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Marketing Data RoundUp: Quality journalism translates into higher CPMs

Lindsay Lohan's sentencing and other celebrity news drove significant online traffic for major news publishers. But it was the articles about unemployment benefits, the Gulf oil spill, mortgage rates and other serious topics that were the top-earning news topics based on advertising revenue per page view, according to Perfect Market.

The company just launched its Vault Index, a ranking of the 10 most valuable topics for news publishers that uses a combination of traffic and advertising revenue data to estimate advertising revenue per thousand page views (RPM). For the Vault Index Summer 2010, it tracked more than 15 million news articles from 21 U.S. news sites, including those of The Los Angeles Times, The San Francisco Chronicle and The Chicago Tribune from June 22 to September 21, 2010.

Topics whose stories have more traffic might rank lower because they generate less revenue per page view - as seen with stories on the egg recall, which had more traffic than articles on Gulf recovery jobs. Gulf jobs stories, though, placed higher because it had a higher RPM. To arrive at topic RPMs, the Vault Index aggregates online RPMs from specific news articles about those topics. Representative RPMs by topic include: Mortgage Rates, $93; Immigration Reform, $26; Egg Recall, $20. Articles on the Lindsay Lohan sentencing averaged RPMs of $2.50.

The research leads to additional questions and some interesting conclusions for media and advertisers, writes chief revenue officer Tim Ruder.

For starters, does the Lindsay Lohan piece at $2.50 actually net less total revenue than a $26 immigration story? Or does it still pay off well because it gets so many more hits? According to Ruder, Lindsay Lohan story did net less revenue than Immigration for news sites - sites like TMZ and other entertainment sites weren’t considered in this analysis. "We don't know about how many sites are doing Lindsay Lohan vs. immigration - in the case of news sites they seem to do both. The traffic difference is not as great as you might think. In fact, in this case, immigration was a bigger traffic driver than Lindsay Lohan."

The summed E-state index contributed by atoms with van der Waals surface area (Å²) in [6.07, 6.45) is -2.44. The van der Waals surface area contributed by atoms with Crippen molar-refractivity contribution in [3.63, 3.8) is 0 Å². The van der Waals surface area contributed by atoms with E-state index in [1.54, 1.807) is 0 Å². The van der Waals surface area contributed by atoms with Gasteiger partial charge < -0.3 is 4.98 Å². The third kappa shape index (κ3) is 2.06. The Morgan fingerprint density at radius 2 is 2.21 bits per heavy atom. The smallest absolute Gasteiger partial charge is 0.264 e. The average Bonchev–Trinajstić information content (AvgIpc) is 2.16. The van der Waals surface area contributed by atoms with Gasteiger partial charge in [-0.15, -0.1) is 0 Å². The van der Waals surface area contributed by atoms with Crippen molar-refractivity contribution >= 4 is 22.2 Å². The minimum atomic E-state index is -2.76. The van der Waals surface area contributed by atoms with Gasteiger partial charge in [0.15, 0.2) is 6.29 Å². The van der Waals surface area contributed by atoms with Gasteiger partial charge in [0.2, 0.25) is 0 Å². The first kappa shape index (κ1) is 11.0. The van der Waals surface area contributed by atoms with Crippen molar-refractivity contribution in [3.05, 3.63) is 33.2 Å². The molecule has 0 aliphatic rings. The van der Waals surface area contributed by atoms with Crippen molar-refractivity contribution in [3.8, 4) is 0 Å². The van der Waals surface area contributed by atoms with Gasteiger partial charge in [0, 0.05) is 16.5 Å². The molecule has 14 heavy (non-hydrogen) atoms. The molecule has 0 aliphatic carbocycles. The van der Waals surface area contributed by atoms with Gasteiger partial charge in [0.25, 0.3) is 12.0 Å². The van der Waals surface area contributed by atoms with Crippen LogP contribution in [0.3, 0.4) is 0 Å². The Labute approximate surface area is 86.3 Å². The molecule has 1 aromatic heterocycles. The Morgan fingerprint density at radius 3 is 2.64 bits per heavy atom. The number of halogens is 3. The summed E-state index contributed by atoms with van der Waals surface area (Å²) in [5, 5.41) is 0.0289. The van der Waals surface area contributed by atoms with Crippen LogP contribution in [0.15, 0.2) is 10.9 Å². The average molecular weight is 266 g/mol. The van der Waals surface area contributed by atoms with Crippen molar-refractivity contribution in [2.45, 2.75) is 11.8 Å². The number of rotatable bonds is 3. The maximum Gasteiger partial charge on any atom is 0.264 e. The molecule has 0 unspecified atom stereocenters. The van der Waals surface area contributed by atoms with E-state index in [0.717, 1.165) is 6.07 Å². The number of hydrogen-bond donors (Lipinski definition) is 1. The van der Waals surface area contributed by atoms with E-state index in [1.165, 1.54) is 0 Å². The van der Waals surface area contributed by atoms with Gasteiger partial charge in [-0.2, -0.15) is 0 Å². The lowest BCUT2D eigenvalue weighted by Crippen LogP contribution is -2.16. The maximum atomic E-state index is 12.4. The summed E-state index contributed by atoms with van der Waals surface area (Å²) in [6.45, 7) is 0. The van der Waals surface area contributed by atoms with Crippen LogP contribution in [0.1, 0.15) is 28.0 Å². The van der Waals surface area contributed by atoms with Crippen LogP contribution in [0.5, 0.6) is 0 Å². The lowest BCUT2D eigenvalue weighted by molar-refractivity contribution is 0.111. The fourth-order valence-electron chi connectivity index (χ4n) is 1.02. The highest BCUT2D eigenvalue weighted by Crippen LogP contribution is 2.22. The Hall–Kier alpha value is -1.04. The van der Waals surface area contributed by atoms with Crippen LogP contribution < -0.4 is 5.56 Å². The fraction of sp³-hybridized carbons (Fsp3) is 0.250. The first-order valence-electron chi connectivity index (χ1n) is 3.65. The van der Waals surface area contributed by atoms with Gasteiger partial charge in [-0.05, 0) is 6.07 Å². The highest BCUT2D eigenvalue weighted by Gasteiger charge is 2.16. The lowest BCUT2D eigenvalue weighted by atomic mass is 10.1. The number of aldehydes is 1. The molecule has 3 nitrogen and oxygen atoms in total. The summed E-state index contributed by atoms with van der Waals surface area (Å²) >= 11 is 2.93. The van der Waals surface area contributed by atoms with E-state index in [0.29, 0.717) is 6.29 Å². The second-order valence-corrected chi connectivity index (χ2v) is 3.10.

Ruder takes a stab at another question that has even larger implications for both publishers and advertisers: If the serious stories draw high CPM, why are there so many sites writing about Lohan and so few about immigration? His take: Most news sites aren't set up to cover specific stories such as immigration because their sales efforts and strategies  are too broad. They either sell against a geographic audience (local), broad demographics (men, 18-24) or  into broad content categories (national news, sports, etc). Any unsold page views get remnant rate ads at bargain-basement rates. Because none of these approaches captures reader interest or advertiser demand at a more granular level, the value is locked up at that level, inaccessible to publishers.

The larger point, he writes, is that news publishers in particular are not making this revenue calculation of immigration vs. Lohan to begin with, anyway - and they likely won't, from a journalistic ethics perspective. "So it's news that the topics they see it as their mission to cover are actually producing revenue, as opposed to a common assumption that these stories are loss leaders. There ARE advertisers for these topics, especially when you factor in search advertising."


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